If you're moving your business online to harness the power of digital technology, then you need to understand both the potential and the peril of cyberspace.

BUI CISSP Neil du Plessis and First Digital KZN Managing Executive Gabriel Malherbe discuss why a security strategy is critical for any enterprise with web-facing assets.

In 2019, South Africa had the third-highest number of cybercrime victims in the world. Attacks from the darkest corners of the web cost our economy more than R2.2bn. From government portals to municipal networks and databases, the public sector was a regular target. In the private sector too, cyberattackers zeroed in on e-commerce platforms, internet service providers, and financial institutions.

There’s a similar trend in 2020. Since the beginning of the year, hackers have taken aim at local enterprises including chemical supplier Omnia, hospital group Life Healthcare, and vehicle-recovery firm Tracker. Internationally, headline-making incidents involving car manufacturer Honda, GPS technology company Garmin, and energy group Enel have also highlighted the consequences of digital villainy, and put corporate cybersecurity practices in focus across the globe.

In 2019, South Africa had the third-highest number of cybercrime victims in the world, according to researchers.

“When it comes to defending against cyberattacks, modern enterprises must consider the growing complexity of their operational environments and the web-enabled commercial landscape at large,” explains Neil du Plessis, our CISSP and cloud security architect. Connectivity can be a powerful business driver, but it can also be a double-edged sword: the greater the number of integrated platforms, systems, and applications, the broader the attack surface. “You no longer have the luxury of drawing a perimeter around your organisation,” states Du Plessis.

Gabriel Malherbe, the KZN managing executive at our sister company First Digital, agrees. “In a hyperconnected world, your cybersecurity measures cannot stop at the front gate. Those days are long gone. Today, a business environment is not just a physical space: it extends beyond walls and fences, across devices, across networks, and across borders. The challenge now – especially for those moving ahead with digital transformation – is holistic protection,” says Malherbe.

Risk versus reward

South Africa is one of the fastest-growing countries globally for IT expenditure, and local enterprises are spending significant funds on software and services delivered via the internet. They’re also moving core systems online. “Modernisation is a big motivator,” says Malherbe. “There’s a growing interest in disruptive technologies, and how they can be leveraged to help people accomplish more. The ‘more’ factor may change from company to company, but I think the stimulus is the same in many cases, and that’s the desire to prepare for an increasingly digital future,” he explains.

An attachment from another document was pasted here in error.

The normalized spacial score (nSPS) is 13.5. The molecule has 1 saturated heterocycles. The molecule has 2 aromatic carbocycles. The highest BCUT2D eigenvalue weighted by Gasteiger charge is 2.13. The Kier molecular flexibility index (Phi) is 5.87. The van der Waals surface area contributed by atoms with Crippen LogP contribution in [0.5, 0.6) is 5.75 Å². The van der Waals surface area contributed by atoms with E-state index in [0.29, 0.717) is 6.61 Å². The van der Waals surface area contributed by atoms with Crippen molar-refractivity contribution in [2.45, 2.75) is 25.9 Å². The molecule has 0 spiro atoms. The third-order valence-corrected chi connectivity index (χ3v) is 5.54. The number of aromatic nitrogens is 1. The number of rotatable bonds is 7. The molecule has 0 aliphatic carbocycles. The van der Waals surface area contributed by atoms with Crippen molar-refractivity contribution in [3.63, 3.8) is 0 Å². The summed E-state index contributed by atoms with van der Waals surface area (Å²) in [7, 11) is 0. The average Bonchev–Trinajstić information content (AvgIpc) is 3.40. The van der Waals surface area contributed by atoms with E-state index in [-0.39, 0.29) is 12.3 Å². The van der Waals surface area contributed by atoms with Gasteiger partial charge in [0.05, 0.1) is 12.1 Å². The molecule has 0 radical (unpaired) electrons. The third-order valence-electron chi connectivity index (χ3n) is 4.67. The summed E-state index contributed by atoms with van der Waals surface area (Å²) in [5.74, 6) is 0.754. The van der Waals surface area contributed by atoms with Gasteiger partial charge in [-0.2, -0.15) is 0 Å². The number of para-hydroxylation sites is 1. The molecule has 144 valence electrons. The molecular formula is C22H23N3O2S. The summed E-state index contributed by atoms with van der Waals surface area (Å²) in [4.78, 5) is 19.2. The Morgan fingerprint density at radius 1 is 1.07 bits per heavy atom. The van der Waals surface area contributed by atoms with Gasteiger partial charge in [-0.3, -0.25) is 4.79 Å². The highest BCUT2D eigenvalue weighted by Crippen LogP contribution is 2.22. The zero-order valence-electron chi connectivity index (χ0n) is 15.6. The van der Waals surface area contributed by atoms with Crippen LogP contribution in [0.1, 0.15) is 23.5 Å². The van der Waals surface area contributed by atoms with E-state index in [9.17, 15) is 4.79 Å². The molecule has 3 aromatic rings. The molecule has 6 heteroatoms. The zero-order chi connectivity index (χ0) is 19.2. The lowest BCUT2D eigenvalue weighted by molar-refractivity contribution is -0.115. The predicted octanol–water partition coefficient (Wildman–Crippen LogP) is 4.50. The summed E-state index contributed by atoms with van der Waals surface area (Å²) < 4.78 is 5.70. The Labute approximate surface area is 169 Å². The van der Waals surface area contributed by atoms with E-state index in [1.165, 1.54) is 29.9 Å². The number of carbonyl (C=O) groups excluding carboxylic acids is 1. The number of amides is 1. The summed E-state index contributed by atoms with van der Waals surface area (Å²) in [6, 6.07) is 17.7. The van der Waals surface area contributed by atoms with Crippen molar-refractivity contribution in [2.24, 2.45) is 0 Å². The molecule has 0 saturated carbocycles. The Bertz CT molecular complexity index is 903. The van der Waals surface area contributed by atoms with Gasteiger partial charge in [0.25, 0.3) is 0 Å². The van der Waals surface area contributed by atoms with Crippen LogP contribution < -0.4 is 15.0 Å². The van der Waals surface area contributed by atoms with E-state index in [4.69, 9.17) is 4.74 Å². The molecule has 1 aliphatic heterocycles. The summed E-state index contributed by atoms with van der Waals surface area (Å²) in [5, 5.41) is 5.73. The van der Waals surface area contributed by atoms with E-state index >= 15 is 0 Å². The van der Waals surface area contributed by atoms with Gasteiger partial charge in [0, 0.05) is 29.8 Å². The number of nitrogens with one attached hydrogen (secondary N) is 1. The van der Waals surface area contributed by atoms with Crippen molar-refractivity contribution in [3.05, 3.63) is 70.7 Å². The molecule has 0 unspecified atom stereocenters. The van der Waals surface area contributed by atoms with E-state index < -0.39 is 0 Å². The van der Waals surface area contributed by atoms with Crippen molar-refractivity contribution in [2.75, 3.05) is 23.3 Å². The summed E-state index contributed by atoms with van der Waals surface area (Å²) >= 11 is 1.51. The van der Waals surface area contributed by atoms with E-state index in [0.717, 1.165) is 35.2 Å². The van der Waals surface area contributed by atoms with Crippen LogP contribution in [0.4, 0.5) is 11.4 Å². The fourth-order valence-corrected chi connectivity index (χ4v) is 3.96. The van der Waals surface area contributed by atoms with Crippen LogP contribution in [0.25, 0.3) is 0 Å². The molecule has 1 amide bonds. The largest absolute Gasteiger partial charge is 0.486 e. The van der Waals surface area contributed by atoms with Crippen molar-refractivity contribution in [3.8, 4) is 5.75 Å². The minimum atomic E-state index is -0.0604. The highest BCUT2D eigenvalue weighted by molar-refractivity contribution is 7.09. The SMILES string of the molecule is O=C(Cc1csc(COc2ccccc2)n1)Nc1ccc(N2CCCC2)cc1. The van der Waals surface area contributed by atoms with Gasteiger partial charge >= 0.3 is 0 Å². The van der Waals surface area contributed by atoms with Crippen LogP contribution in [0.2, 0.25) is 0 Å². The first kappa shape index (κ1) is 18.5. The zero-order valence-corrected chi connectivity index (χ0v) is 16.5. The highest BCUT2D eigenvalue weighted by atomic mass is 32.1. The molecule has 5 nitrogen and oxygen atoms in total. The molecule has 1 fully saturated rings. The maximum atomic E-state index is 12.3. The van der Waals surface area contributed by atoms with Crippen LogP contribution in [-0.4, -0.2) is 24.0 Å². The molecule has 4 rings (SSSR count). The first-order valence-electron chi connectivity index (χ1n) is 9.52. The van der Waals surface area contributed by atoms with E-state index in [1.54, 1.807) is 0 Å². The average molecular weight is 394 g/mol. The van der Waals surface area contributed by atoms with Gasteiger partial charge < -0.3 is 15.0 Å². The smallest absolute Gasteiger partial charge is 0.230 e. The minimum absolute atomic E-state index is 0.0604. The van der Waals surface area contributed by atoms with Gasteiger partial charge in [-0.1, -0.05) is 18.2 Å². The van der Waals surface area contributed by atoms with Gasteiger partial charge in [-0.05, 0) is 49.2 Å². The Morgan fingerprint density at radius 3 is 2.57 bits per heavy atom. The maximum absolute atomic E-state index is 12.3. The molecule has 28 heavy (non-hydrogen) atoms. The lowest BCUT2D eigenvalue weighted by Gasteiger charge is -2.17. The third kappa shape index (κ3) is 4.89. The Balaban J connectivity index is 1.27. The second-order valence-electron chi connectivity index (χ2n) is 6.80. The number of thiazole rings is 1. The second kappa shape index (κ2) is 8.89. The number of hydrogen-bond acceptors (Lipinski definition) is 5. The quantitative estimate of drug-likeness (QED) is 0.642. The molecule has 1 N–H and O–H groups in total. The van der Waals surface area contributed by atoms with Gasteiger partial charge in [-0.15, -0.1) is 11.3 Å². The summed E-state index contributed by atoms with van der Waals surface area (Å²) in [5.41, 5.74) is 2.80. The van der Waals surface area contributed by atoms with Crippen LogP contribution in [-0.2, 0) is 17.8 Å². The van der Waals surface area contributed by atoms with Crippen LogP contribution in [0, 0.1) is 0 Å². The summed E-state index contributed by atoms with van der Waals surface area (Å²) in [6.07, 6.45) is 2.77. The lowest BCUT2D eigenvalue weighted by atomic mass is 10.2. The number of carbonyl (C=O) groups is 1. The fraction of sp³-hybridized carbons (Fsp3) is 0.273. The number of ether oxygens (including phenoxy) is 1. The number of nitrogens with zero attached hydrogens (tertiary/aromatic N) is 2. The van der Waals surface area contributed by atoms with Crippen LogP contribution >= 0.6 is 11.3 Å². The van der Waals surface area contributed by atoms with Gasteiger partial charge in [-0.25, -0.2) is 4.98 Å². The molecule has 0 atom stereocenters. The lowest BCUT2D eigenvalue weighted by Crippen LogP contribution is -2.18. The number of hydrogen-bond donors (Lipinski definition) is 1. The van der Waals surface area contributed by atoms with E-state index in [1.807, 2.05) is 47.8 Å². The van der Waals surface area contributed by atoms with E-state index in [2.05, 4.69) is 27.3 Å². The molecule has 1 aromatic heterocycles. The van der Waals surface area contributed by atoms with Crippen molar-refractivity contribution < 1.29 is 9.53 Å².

Being online can open the door for businesses to become more agile, more productive, more efficient, more responsive, and more cost-effective – but there are risks to consider in pursuit of such rewards, cautions Du Plessis. “Whether an online presence is part of your overall business development strategy, or a planned transition to serve your customers where they are, or even a productivity requirement to enable remote work right now, cybersecurity should be a primary concern. Unfortunately, this is not always the case, and some of the biggest security incidents in recent history are now cautionary tales about the perils of poor cyber hygiene,” he says.

Du Plessis highlights the 2018 ViewFines data leak as an example. “The PII records of almost a million South African motorists were leaked publicly, and sensitive personal information – including full names, ID numbers, and plaintext passwords – was compromised. The root cause was a web server vulnerability that could have been addressed beforehand through mitigation techniques like vulnerability scanning, penetration testing, server hardening, and patch management,” he explains.

Malicious actors continue to employ a wide range of scams to try to gain access to valuable data and corporate assets. Phishing, smishing, and vishing are common methods of attack, but malware is becoming a popular choice as cyber villains look beyond everyday IT infrastructure to more complex OT ecosystems in sectors as diverse as retail and industrial manufacturing.

“The EKANS ransomware used against Honda earlier this year is a case in point,” Du Plessis says, referencing the sophisticated malware that targeted the auto-maker’s industrial control systems and affected production lines in Europe, Japan, and the United States. “It’s absolutely critical for modern enterprises to establish cybersecurity practices that include all web-enabled processes, not only traditional IT,” he advises.